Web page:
Railway Age | It’s time for Carload Version 2.0

02.16.16 | Lawrence J. Gross, FTR

While trying to forecast coal loadings has been as difficult as trying to catch a falling knife, the magnitude of the problem can be seen from the simple arithmetic calculation that if North American coal loadings finally end the current plunge and stabilize at the levels experienced during the first three weeks of 2016, the deficit vs. 2015 will be 23% or 1.3 million carloads. It may be that things will be a bit better and coal will recover to a certain extent, but the damage will nonetheless likely be severe. How and whether this volume can be made up is shaping up as the greatest challenge the railroads have faced since the dawn of the deregulated era.

During recent years, the railroads have succeeded magnificently in terms of financial performance, largely due to exercising fierce discipline across a number of arenas. Costs have been held in check, both through the use of innovative new technologies such as distributed power, remote control switch locomotives and so forth as well as through economies of scale, for example: higher capacity cars, bigger trains and more density on trunk lines.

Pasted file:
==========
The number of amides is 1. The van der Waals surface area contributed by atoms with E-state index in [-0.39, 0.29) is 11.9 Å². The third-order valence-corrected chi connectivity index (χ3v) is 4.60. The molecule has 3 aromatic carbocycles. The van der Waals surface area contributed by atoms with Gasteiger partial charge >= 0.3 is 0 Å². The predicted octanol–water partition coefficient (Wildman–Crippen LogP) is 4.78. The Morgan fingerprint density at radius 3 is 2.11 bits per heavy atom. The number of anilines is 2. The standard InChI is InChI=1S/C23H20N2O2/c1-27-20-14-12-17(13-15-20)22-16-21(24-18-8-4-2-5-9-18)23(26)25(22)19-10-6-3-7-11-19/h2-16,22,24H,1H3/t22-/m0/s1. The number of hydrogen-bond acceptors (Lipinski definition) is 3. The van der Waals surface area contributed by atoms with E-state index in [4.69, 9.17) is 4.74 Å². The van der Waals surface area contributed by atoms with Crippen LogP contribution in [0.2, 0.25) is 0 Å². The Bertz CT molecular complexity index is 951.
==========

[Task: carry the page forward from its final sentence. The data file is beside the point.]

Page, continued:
At the same time, the industry worked hard to slough off or reprice what it viewed as non-profitable business and also worked with customers to reshape how they utilized the rails by moving many out of the single-car network and into unit trains. An equal amount of discipline was applied to pricing, with the railroads assiduously avoiding costly market share battles and raising freight rates significantly faster than inflation.

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